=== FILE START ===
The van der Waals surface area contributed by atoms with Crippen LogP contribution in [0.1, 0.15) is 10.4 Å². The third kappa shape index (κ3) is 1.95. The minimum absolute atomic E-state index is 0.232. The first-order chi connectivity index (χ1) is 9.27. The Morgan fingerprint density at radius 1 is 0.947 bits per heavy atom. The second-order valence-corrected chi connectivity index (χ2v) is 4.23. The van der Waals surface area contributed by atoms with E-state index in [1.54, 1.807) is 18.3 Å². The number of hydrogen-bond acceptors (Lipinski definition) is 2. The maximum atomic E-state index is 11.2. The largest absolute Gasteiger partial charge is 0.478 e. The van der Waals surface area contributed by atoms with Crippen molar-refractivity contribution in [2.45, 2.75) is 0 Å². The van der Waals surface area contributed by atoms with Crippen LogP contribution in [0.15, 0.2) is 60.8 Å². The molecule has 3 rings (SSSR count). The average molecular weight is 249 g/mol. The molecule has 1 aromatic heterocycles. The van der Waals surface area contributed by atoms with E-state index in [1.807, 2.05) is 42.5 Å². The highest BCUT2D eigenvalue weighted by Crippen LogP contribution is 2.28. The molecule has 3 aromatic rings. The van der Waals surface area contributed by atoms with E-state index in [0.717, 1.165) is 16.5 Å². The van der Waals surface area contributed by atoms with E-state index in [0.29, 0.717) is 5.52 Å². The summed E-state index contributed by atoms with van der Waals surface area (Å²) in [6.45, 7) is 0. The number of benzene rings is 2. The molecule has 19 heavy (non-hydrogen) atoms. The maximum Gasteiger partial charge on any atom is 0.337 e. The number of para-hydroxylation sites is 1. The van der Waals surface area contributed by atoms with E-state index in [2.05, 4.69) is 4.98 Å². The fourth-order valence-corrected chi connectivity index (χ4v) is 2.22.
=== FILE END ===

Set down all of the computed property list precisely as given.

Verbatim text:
The van der Waals surface area contributed by atoms with Crippen LogP contribution in [0.1, 0.15) is 10.4 Å². The third kappa shape index (κ3) is 1.95. The minimum absolute atomic E-state index is 0.232. The first-order chi connectivity index (χ1) is 9.27. The Morgan fingerprint density at radius 1 is 0.947 bits per heavy atom. The second-order valence-corrected chi connectivity index (χ2v) is 4.23. The van der Waals surface area contributed by atoms with E-state index in [1.54, 1.807) is 18.3 Å². The number of hydrogen-bond acceptors (Lipinski definition) is 2. The maximum atomic E-state index is 11.2. The largest absolute Gasteiger partial charge is 0.478 e. The van der Waals surface area contributed by atoms with Crippen molar-refractivity contribution in [2.45, 2.75) is 0 Å². The van der Waals surface area contributed by atoms with Crippen LogP contribution in [0.15, 0.2) is 60.8 Å². The molecule has 3 rings (SSSR count). The average molecular weight is 249 g/mol. The molecule has 1 aromatic heterocycles. The van der Waals surface area contributed by atoms with E-state index in [1.807, 2.05) is 42.5 Å². The highest BCUT2D eigenvalue weighted by Crippen LogP contribution is 2.28. The molecule has 3 aromatic rings. The van der Waals surface area contributed by atoms with E-state index in [0.717, 1.165) is 16.5 Å². The van der Waals surface area contributed by atoms with E-state index in [0.29, 0.717) is 5.52 Å². The summed E-state index contributed by atoms with van der Waals surface area (Å²) in [6.45, 7) is 0. The number of benzene rings is 2. The molecule has 19 heavy (non-hydrogen) atoms. The maximum Gasteiger partial charge on any atom is 0.337 e. The number of para-hydroxylation sites is 1. The van der Waals surface area contributed by atoms with E-state index in [2.05, 4.69) is 4.98 Å². The fourth-order valence-corrected chi connectivity index (χ4v) is 2.22.